Published on August 6th, 2013 | by Albert Art0
INDIE GAMING | Introducing Muse by Current Circus
An Audio-Visual Trip, In Progress.
Once in a while, a game comes along that’s not really a game, but more so an an interactive experience. The folks behind Muse are aiming to produce a collaborative music tool that allows users to share their creations online with other users. The post-Testuya Mizuguchi era has spawned many inspired by the audio-visual works of Q Entertainment. So what are Aussie developers Current Circus bringing to the interactive music making genre?
You might think Muse looks a little bit like Child of Eden, but Muse is not a rail-shooter.
Muse is a first-person free roaming (or should I say a ‘free floating’) exploration game that lets users navigate surreal organic environments on an almost cellular level, like an amoeba in the ocean, only you don’t see yourself.
As the player you gather glowing particles or ‘creatures’ that combine into a flock adding to your soundtrack, and as you interact with objects in the environment called ‘Wonders’ this changes the style of in-game music. The music created, can be shared with the online Muse community. The developers hope this inspires an organic musical collaboration composed by using Muse as an instrument.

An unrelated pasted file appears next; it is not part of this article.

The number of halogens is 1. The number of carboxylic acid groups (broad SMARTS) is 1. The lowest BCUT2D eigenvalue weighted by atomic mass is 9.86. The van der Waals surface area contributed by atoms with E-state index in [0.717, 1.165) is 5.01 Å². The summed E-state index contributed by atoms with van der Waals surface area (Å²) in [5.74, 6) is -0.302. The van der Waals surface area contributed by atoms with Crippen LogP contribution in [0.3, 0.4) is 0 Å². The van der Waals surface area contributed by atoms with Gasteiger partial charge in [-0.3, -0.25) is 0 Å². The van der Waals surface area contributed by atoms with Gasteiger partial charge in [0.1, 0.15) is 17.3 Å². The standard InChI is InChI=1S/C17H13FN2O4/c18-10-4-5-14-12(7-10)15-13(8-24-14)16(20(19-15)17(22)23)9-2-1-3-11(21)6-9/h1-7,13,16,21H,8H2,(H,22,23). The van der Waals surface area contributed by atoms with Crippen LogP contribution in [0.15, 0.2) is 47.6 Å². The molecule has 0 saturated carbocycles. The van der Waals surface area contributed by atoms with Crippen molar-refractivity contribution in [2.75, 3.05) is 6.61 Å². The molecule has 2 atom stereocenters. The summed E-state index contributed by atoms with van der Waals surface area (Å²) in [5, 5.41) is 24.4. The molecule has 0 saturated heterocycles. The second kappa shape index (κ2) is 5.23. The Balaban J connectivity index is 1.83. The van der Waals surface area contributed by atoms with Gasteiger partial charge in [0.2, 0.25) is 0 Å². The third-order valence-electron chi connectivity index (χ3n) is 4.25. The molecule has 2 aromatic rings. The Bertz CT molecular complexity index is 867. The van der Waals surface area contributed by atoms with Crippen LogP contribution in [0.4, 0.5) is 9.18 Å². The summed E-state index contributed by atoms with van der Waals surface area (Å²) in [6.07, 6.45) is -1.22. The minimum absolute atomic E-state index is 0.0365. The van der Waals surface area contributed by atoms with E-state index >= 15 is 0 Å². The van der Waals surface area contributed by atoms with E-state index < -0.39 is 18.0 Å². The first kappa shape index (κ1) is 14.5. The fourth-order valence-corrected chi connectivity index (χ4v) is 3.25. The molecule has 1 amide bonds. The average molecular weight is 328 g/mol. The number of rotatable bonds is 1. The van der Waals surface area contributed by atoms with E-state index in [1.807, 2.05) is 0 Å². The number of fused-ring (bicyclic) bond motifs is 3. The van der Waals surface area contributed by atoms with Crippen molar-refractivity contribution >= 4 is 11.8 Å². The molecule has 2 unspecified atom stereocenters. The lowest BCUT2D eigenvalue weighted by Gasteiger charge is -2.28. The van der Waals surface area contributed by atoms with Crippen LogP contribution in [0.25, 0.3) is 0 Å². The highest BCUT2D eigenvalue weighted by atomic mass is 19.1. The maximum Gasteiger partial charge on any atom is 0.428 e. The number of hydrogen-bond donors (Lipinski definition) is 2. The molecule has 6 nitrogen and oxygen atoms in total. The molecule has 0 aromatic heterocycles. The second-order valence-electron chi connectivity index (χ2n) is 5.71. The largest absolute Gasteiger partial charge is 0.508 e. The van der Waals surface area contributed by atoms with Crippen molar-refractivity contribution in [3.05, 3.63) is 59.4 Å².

While the Alpha demo version of Muse on display at PAX Aus 2013, offered only a slight glimpse at the overall vision intended with the game, I left the booth wanting more. The underwater 3D environment was nicely rendered, though somewhat limiting in scale.
The motion of the player moving through the environment is basic — no speed boosting, or fancy barrel rolls. As you play a floating camera, like a ghost without a body, the lack of the user avatar, or cross-hair on-screen makes it difficult to perceive distances from objects, like a weird disconnect from yourself, and the environment. No user interface makes for a lack of feedback, and a bit of a guessing game.
The music was mostly chilled out background audio, but I didn’t feel like I was making much of an impact on the creation of my own soundtrack.
There’s definitely room to expand on this. However, as ‘art games’ go, sometimes developers who distance themselves from solid gameplay for the sake of arty self-expression just kills what could possibly be a fun gaming experience.
Lets see how Muse comes along.
In the mean time, check out the trailer and some screen shots.